, a whole strip of ultra cheap shops with plastic chairs on the street, where we spent many nights enjoying Chinese Muslim food
, BBQ kebabs and tofu, dumplings, spicy potato dishes, noodles, and countless large bottles of beer. It was here that I enjoyed some of the most delicious and cheapest food of my life. Another local favorite was Korean BBQ
, where you grilled your own choice
My Shenzhen Crew
I miss these people dearly
of foods at your table, again with plastic chairs on the street.
Directly across from our apartment there was a very interesting Miao Tribe restaurant
, serving traditional dishes from the mountains of central China, complete with costumed performers playing traditional instruments beside your table, and serving complimentary shots of rice liquor which they pour directly into your mouth. Every morning I woke to the sounds of the traditional music coming from this restaurant.
I also enjoyed some of the best sushi in my life
at the Japanese restaurants in Shenzhen. One of our favorites was the 8$ all you can eat sushi and all you can drink draft beer. The quality wasn't as high, but the selection was enormous and I always left so stuffed I could not walk comfortably. About once a month we also treated ourselves to all-you-eat Teppanyaki
, or Japanese BBQ, where for 20$ you can spend an entire night on an outdoor patio ordering as you please off a huge menu of high quality fresh seafood, salmon steaks, sushi, deep fried ice cream, and all you can drink beer, sake, and plum wine.
We also had our favorite authentic Indian restaurant, and I
haven't even mentioned yet the plethora of regional restaurants, from delicious breads and dumplings in the Beijing-style restaurants and cheap Yunnan noodles to spicy Hunan food and ultra fiery Sichuan cuisine. I simply loved eating in Shenzhen, and the prices were so low that it felt criminal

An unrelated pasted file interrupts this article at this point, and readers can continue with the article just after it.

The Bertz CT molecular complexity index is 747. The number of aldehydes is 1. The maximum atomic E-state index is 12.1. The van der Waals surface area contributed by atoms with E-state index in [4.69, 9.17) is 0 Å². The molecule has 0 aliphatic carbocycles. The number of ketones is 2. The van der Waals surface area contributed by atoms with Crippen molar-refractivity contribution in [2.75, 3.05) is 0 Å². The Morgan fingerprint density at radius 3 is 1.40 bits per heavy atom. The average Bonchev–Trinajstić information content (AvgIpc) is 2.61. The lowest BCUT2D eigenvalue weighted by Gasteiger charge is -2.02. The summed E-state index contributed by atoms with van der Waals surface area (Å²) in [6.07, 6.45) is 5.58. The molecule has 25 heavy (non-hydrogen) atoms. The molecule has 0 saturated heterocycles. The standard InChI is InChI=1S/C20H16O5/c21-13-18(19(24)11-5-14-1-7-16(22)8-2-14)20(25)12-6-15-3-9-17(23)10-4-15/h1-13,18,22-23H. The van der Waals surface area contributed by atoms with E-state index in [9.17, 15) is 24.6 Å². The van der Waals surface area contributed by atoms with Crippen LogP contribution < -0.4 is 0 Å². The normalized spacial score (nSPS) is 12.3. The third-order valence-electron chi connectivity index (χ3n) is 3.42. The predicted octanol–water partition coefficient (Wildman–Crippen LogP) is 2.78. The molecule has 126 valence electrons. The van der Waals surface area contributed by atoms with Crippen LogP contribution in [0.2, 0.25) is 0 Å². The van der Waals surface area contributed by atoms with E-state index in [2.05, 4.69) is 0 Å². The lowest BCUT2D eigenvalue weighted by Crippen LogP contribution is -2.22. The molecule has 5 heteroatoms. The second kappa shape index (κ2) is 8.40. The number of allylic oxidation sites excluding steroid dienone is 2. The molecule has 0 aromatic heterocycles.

My Teaching Setup in Shenzhen
I taught English mainly in the evenings, so my mornings and afternoons were free to relax, and I could go out with friends for late dinners or beers any night of the week.
In Shenzhen I taught about 5 different classes with a total of around 50 students. Teaching in China is very relaxed and informal. You can wear what you want, and I had tonnes of fun with little guys, spinning them around and whipping balls at them
. My boss was pretty chill and on occasion she would take us for beers or dinner. I had two different assistants
to control my hyperactive mob of children, free Chinese lessons, my own laptop (that barely worked), my own classroom, and free homemade Chinese dinner every night. I made the equivalent of about 1200 Canadian dollars a month, decent for China, and paid in untaxed cash, about
half of which I saved.
An Excellent Apartment
Our pad was a quick five minute walk from our school
, and on that walk you passed a huge grocery store, two shopping malls, pirated DVD stalls, and countless restaurants. My bedroom was minuscule and my bed quite hard, but we had a massive naturally lit living room with extremely comfortable couch, 12th floor balcony with a decent view, a second balcony for laundry, and two bathrooms. We had a third bedroom, which during my stay we shared with a Phd student from the States, and later by a Filipino English teacher.